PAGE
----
Costly Pillows


Wolf looked like a poet. He had the traditional long hair and dreamy eyes ornamenting a dark face, and he was as poor as a poet, but he wrote the most miserable drivel —— But he was a very agreeable fellow, Wolf was, and all the Yiddish writing fraternity was very anxious about his welfare. None of the new Weeklies or Monthlies ever started without at least one of Wolf’s poems. Yet Wolf was slowly starving.

Berger, the well known Jewish banker, was a very frequent guest of the writer’s club. So Berger was approached in Wolf’s behalf; not that he give the poet alms but that he give him a job. Wolf got the job and was paid fifty dollars a month. His duties were manifold; he had to roll packages of nickel and silver coin, and in spare time he turned out rhymed advertisement which the banker published in the papers.

Wolf must have felt at first very grateful to his patron employer. Regular meals after a long period of intermittent starvation make one cheerful and happy. This was the cause that after a while his appetite was more directed to quality than to quantity; it frequently happened that Wolf should run short of money at the end of the week.

He would then come around the club and borrow a dollar or two to be returned at the first opportunity.

As he had a job, Wolf’s poems were no longer forced upon editors by kind friends. They had to stand on their own merit. Very few of them were either bad enough or good enough to be printed, so Wolf became known as “The Banker” and lost standing as a poet.

One Sunday afternoon Berger sat in the cafe of the club drinking tea and talking of the expensive things he owned. He was not given to bragging. It was business. He wanted to gain the confidence of the people so that they might deposit with him the money of the Jewish war relief-funds.

“I made some improvements on my country house and it cost me forty thousand dollars.”

“And what is the house worth?” someone asked, which was just what Berger wanted.

“A quarter of a million,” he replied negligently between sips from his glass.

Wolf came in and sat down at the same table with his employer and the rest of the people. To talk of his fortune was plainly inviting disaster; and a well known journalist who was collecting funds for the war relief saw his opportunity and asked the banker to contribute. It was a bad stroke. The whole café stood at attention.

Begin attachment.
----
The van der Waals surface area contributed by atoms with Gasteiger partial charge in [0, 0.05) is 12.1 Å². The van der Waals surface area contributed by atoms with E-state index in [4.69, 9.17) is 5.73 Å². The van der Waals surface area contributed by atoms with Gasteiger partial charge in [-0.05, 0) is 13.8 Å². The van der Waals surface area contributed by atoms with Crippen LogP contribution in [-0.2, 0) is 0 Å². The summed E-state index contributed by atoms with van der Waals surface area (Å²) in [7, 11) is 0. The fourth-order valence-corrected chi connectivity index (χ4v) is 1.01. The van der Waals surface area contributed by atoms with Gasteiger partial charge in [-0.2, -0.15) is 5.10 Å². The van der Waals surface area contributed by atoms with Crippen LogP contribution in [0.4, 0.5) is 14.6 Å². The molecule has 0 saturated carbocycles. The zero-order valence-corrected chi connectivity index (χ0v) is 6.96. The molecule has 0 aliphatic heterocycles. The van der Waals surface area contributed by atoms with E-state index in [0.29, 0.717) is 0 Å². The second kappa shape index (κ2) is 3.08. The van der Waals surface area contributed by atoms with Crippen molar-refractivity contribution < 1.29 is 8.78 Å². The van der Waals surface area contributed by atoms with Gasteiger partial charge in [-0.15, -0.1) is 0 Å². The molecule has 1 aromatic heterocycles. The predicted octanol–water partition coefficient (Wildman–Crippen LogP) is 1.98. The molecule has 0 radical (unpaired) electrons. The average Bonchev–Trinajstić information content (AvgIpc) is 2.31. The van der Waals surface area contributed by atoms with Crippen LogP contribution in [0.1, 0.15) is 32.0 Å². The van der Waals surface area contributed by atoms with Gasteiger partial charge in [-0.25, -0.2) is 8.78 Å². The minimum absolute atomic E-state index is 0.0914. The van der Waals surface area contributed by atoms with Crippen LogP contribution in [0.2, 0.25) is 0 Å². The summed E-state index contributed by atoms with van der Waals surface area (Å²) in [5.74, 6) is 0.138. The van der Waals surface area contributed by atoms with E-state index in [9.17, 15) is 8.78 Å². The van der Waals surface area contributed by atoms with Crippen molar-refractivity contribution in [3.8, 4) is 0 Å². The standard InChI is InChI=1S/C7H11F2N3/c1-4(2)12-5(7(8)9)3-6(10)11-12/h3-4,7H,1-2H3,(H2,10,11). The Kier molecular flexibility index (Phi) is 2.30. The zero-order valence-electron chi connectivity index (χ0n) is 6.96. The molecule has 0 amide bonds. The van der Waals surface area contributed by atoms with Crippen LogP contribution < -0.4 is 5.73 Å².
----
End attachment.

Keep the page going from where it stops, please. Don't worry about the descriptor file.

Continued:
“What is the top figure on your list,” the banker calmly asked. “Hefner, with thousand dollars.”

“Which Hefner, the banker or his brother, if you please, tell me?”

“The banker.”

“Well, if that be so, if Hefner gives thousand dollars, I can easily give five thousand dollars and feel it less than if he gives fifty cents.”

Thus speaking Berger took out his check-book and the while all the heads drew into a circle over the piece of paper, the banker filled out the promised sum, and tendered it to the happy solicitor. It created a sensation. Every new guest was told about it. “Berger gave five thousand dollars.”

People hastened down the stairs, rushing to the cafe to tell to everybody the great news. It was telephoned to the Jewish and English papers. While expecting the reporters, Berger continued to speak as though nothing important had happened, of the costly things he possessed. All the while Wolf sat as quiet as a mouse. Simply struck speechless.

“I bought last week two chairs and they cost me a hundred dollars,” Berger said; “a carved oak table for a hundred and fifty, a candelabra for seventy dollars; and my cane costs me forty dollars.”

The eyes of every one were on this lucky mortal when Wolf {40} suddenly exclaimed, “That’s nothing, I have two pillows, and they cost me more than a hundred dollars.”

“What?” every one asked in amazement.

“Yes, yes,” Wolf continued, his eyes riveted on his employer. “You see, originally they cost only six dollars a piece, feather pillows, you know; but in the last two years since I work in a bank I have pawned them every Wednesday or Thursday and redeemed them on the following Saturday. The twelve cents interest plus the fifty cents for storage the pawnshop-keeper charges every week, brought up the cost of those two pillows until they are the costliest things of their kind in the world.”

When Wolf finished telling his story, Berger knew that his five thousand dollars were wasted. He left without waiting for the reporters. Wolf lost his job at the bank.

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